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Yesterday's founding conference of the Knesset's secular caucus was in one way a resounding success: Roughly 70 representatives of secular organizations attended. But from the perspective of MK attendance, it was far less successful - only four of the eight MKs who had expressed interest attended.

Above all, however, the conference revealed severe friction among past and present Meretz leaders as to what secularism is, whether a secular Judaism movement should be founded and whether secular conversion is a necessary development or an absurd concept.

On Sunday, Haaretz reported on Meretz Chairman Yossi Beilin's initiative for the establishment of a secular Judaism lobby, to be comprised of MKs and representatives of secular Jewish organizations. Among the objectives Beilin set forth were civil marriage, secular conversion, separation of religion and state, funding for secular Jewish education and, in the long run, the establishment of a secular Judaism movement alongside the Orthodox, Conservative and Reform Movements.

Beilin told yesterday's conference that the secular should also be able to determine who is a Jew - for instance, deciding that someone with a Jewish father should be considered Jewish. But he admitted that the chances of passing such legislation are minimal. Therefore, perhaps "what is needed is an institution, a building with pillars in which someone will sit and say that the candidate has learned enough Judaism and give him a [conversion] certificate."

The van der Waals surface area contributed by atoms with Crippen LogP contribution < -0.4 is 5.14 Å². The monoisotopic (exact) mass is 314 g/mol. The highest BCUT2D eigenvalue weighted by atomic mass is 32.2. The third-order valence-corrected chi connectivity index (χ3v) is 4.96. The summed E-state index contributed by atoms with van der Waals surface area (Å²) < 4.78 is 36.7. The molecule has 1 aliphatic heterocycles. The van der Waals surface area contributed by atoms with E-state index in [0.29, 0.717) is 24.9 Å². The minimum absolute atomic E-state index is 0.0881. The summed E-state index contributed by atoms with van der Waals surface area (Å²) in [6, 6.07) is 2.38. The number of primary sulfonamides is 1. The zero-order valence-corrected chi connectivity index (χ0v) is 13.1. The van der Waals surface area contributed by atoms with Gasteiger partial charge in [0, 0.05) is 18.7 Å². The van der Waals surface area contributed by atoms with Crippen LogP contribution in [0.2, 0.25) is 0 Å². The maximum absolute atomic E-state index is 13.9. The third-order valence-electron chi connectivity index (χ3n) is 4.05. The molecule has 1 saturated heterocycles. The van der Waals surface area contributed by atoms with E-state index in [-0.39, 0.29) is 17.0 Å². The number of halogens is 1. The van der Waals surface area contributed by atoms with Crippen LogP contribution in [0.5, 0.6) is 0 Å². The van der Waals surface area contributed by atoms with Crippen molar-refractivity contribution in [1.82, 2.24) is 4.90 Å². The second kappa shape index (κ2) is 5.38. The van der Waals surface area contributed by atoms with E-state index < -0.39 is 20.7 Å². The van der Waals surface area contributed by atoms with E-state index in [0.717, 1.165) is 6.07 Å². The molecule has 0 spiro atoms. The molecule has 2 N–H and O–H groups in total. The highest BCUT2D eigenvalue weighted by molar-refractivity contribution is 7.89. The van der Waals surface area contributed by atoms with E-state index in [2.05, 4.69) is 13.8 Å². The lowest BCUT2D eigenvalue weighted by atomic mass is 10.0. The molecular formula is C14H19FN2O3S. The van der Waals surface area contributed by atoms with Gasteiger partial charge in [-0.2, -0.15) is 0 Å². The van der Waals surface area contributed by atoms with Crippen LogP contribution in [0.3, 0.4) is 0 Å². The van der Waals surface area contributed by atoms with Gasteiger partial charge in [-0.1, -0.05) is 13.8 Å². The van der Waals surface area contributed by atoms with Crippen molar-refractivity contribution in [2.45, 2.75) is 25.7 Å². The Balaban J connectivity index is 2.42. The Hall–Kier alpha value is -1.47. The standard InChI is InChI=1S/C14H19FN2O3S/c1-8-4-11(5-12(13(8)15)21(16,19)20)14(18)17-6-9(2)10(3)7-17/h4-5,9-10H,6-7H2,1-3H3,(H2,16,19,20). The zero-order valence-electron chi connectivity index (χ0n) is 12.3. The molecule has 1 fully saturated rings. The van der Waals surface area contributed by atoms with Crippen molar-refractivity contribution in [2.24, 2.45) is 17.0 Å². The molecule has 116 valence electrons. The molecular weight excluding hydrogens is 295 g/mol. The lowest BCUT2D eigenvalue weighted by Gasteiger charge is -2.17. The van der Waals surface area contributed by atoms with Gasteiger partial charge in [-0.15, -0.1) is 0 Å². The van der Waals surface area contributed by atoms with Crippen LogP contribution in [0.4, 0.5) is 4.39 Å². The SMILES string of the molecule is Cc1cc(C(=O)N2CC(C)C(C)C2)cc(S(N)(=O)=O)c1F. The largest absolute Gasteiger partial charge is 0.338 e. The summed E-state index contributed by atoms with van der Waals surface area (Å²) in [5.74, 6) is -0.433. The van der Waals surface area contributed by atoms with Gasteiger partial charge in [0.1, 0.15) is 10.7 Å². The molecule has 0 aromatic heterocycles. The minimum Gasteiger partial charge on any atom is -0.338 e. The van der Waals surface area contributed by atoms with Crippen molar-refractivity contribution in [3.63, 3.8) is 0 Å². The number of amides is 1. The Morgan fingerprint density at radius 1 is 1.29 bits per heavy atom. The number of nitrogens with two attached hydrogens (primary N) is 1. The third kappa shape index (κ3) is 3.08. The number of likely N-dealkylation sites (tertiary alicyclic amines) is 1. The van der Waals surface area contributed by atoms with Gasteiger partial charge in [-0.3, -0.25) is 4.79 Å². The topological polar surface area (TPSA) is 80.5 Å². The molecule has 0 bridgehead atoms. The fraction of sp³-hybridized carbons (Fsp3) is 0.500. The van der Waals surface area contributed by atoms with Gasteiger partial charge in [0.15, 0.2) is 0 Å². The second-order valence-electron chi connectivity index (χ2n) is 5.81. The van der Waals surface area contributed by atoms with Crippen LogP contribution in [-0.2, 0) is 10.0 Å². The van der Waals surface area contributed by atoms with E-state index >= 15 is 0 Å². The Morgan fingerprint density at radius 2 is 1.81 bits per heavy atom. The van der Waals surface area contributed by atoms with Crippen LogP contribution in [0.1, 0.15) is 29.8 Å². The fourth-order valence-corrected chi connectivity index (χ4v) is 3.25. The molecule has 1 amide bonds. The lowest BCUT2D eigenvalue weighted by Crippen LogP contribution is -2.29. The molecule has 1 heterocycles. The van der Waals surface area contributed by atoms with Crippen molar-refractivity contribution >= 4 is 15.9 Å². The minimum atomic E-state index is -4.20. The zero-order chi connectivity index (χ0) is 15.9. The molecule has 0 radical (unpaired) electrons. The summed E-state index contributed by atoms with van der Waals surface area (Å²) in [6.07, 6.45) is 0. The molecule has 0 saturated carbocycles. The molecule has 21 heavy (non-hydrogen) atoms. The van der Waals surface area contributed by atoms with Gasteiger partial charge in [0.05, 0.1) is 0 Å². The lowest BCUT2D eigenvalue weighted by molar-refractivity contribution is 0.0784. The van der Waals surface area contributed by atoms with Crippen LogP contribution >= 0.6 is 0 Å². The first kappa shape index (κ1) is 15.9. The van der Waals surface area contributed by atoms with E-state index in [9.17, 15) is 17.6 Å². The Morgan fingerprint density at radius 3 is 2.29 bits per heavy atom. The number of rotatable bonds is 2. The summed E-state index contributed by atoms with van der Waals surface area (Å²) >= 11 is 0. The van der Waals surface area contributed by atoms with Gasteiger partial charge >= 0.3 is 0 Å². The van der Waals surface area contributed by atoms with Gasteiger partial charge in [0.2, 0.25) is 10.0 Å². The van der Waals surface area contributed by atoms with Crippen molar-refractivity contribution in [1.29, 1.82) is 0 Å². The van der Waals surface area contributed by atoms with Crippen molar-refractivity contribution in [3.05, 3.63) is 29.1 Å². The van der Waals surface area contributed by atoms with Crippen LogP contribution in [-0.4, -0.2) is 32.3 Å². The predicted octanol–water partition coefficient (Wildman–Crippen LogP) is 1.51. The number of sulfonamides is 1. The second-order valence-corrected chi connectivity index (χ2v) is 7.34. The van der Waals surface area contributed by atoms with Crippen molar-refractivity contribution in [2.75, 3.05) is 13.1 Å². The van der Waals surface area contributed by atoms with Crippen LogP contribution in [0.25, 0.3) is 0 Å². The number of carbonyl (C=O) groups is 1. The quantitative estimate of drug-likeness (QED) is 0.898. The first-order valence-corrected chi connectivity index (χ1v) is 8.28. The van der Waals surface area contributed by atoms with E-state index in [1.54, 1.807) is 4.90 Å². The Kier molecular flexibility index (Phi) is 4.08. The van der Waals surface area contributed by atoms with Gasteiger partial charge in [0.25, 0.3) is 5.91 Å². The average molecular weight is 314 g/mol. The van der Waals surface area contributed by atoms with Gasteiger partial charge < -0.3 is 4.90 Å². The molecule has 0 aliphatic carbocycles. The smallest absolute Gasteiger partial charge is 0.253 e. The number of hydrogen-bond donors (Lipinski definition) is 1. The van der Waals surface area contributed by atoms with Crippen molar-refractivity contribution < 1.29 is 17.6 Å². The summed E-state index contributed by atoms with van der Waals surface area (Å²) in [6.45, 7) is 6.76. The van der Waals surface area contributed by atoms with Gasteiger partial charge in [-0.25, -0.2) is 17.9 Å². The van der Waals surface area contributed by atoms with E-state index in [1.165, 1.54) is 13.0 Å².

But others said that the lobby should focus on secular Jewish education.

Yisrael Beiteinu MK Israel Hasson, one of the MKs who expressed interest but failed to attend the conference, said yesterday that his party had decided not to join the lobby.

Hasson explained that Yisrael Beiteinu prefers to focus on specific legislation regarding religion and state, primarily civil marriages. As a result, Kadima was the most right-wing party represented at the conference.

United Torah Judaism MK Meir Porush circulated a letter to MKs yesterday urging them to boycott the lobby, saying it will divide the nation.

But most of the criticism aimed at Beilin came from the secular left. Former immigrant absorption minister Yair Tsaban, for instance, said "the idea of turning secularism into a religion is absurd." Forming a secular movement would only weaken the secular majority's standing, as only a few would join, he argued, while the idea of secular conversion is a "philosophical catch-22."

Like Tsaban, Meretz MK Chaim Oron supports a lobby to advance secular Judaism and oppose religious legislation, but opposes creating an institution for secular conversion "through Yossi Beilin's rabbinate."

Beilin said in response that he, too, is unsure about forming a movement, but "it never occured to me that someone from Meretz would have a problem with forming a secular lobby."